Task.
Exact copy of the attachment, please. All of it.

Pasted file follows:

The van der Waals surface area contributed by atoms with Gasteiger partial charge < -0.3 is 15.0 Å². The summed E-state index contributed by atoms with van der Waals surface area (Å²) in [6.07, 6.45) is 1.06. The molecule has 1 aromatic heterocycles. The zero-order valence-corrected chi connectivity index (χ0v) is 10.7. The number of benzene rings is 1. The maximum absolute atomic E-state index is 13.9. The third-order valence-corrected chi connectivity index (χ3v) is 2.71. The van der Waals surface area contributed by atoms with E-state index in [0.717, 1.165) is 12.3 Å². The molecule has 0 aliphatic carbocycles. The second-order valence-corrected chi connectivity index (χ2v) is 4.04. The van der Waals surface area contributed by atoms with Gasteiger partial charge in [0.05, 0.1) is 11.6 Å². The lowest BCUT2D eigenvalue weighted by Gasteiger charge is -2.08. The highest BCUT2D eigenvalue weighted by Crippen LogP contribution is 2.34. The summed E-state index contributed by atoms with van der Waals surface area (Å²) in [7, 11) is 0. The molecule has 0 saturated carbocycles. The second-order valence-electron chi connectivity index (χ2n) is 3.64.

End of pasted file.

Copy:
The van der Waals surface area contributed by atoms with Gasteiger partial charge < -0.3 is 15.0 Å². The summed E-state index contributed by atoms with van der Waals surface area (Å²) in [6.07, 6.45) is 1.06. The molecule has 1 aromatic heterocycles. The zero-order valence-corrected chi connectivity index (χ0v) is 10.7. The number of benzene rings is 1. The maximum absolute atomic E-state index is 13.9. The third-order valence-corrected chi connectivity index (χ3v) is 2.71. The van der Waals surface area contributed by atoms with E-state index in [0.717, 1.165) is 12.3 Å². The molecule has 0 aliphatic carbocycles. The second-order valence-corrected chi connectivity index (χ2v) is 4.04. The van der Waals surface area contributed by atoms with Gasteiger partial charge in [0.05, 0.1) is 11.6 Å². The lowest BCUT2D eigenvalue weighted by Gasteiger charge is -2.08. The highest BCUT2D eigenvalue weighted by Crippen LogP contribution is 2.34. The summed E-state index contributed by atoms with van der Waals surface area (Å²) in [7, 11) is 0. The molecule has 0 saturated carbocycles. The second-order valence-electron chi connectivity index (χ2n) is 3.64.